9. The Bathroom Door

Really the bathroom doors should count as two because you can get hurt on both sides, where it latches and where the hinge is. The doors are always kept closed for a reason but if you are unfortunate enough to try to get in one of these small coffin-sized potty rooms and a big wave hits, you better hope your finger isn’t in the hinge (did this yesterday) or on the latch.

10. The boom

It’s called this for a reason. Keep your head away from it.

11. The lines/ropes

While lines (sailors’ term for ropes) will trip you up easily (see ‘the deck’) they can also do all sorts of other horrible things to your body.  They can give you a burn and tear small parts off of your body, as Chris and his toe nail found out a few days ago. Chris was moving his scuba tank to secure it when he managed to clip a rope on the deck and bent that sucker right back and then off. Cue cuss words and squeals about the blood. Definitely the biggest ouch since we got here.

12. The boat as a whole

As I mentioned, she rocks, she rolls and she shudders, especially when in big seas. Yesterday in our 15 foot waves and 35 knot winds she rocked, rolled, and shudder half the science team into their beds. Barf city. I was all good all day until the chef served a delicious pasta with blue cheese sauce that sent me on the vomit comet. No one wants to spew blue cheese, believe me.

Panoramas don't work too well when the ship's rocking like crazy...

Panoramas don’t work too well when the ship’s rocking like crazy…

13. A sponge

This one was unexpected, but Guillaume my cleaning partner managed to throw a soapy sponge straight into my face while attempting to toss it to Monche during cleaning time. Soap + eye = sad Becky, but hysterically laughing French sailors (see #7).

14. Your laptop

Besides the induction of seasickness while reading and writing on this, I managed to somehow pinch my leg skin in between the screen and back of the computer while writing on my lap. What is my deal, really?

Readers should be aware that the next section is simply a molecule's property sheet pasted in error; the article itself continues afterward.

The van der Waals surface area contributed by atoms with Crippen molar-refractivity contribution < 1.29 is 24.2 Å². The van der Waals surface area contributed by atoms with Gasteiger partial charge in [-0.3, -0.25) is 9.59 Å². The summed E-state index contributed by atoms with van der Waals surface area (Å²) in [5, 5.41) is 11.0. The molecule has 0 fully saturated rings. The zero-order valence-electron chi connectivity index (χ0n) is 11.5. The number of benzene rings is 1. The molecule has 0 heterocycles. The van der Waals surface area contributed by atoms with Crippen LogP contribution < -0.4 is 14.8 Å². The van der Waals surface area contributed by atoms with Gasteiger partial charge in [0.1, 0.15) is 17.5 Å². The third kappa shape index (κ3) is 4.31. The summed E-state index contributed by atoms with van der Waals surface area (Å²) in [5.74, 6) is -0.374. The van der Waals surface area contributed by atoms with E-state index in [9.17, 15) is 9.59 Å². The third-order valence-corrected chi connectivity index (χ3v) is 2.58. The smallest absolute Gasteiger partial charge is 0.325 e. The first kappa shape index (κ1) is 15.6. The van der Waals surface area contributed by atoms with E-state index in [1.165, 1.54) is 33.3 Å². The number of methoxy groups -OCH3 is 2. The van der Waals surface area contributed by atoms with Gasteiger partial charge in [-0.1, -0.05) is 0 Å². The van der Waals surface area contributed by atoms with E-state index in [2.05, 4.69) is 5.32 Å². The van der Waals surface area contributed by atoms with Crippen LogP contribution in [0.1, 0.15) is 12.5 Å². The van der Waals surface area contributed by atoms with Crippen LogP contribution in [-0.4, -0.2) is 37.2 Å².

15. A pineapple

Before we left for Ducie island, Marion our chef had to go shopping on Easter Island for enough supplies to feed 16 people three 3-course French meals for 20 days. That is a lot of food. So I offered to help put the food away. I hauled, packed, and lifted hundreds of pounds of food across the ship. Mostly I managed, but I did end up damaging one orange, crushed one box on a door way, and slit my right wrist. The culprit of the cut wrist was a freaking stray pineapple. In revenge, Marion immediately cut the bastard up into pieces for fruit salad. But there remains one loose pineapple. I got my eyes on you, Pineapple. Come any closer and it’s piña colada time.

Still having good time, though!

Still having good time, though!

A Day in the Life: Tara Edition

Right now it 5:45pm. We are underway to a new mooring because our last one was too rough. The swell was considerable, I’d say 3 meters, and relentless. We were getting beaten up and stuff on the boat was falling and breaking all over the place. Yet with the transit I have some free time to write this blog.

One question I had been asking myself (and so maybe have you) since I found out I’d be on this ship was what an average day would be like. So here’s my first week’s impression of life on Tara. Overall it’s remarkably busy but oddly relaxed. I never feel too rushed like I often do in the field. I do often feel like I am in people’s way, but I guess that comes with living on a boat with 16 people.  Hallways and stairwells can really only hold one person, and I am constantly say “Pardon” or “Excuse moi” to get past people when I am on my tenth trip to the stern to get something I ran out of or forgot.  Despite this everyone is generally agreeable and pleasant despite my running around and always being in the way.

A day in the life of a Taranaut

An average day consists of 1) eating, 2) cleaning, 3) diving, 4) sample processing, 5) cleaning, 6) eating, 7) dry lab working, 8) more eating, 9) more cleaning, and 10) sleeping. This is a French boat so the eating part is very important, and amazing. Meals are not to be rushed and they are surprisingly formal given the very relaxed nature of the crew. In fact, I got some tut-tuts and stink eye from the crew for trying to finish putting away the samples during lunchtime. Breakfasts are self-serve (lunch and dinner are served) and usually consist of coffee and tea with bread, jam, butter, fruit, and cereal. The French use bowls for their coffee and dunk their bread, butter, and jam into it. A BOWL OF COFFEE! Yes! It’s like my favorite thing ever, and I don’t understand why we American’s have never picked up this tradition. I mean a BOWL of coffee, people! Also Marion, our chef, makes her own jam and butter. Wowzer. I can’t get enough of her passionfruit spread and feel guilty every time I eat more of it cause I know there is not much. In fact she also brought homemade cheese and honey from France along with many other French products.   

Dive time; and yes its winter in Easter Island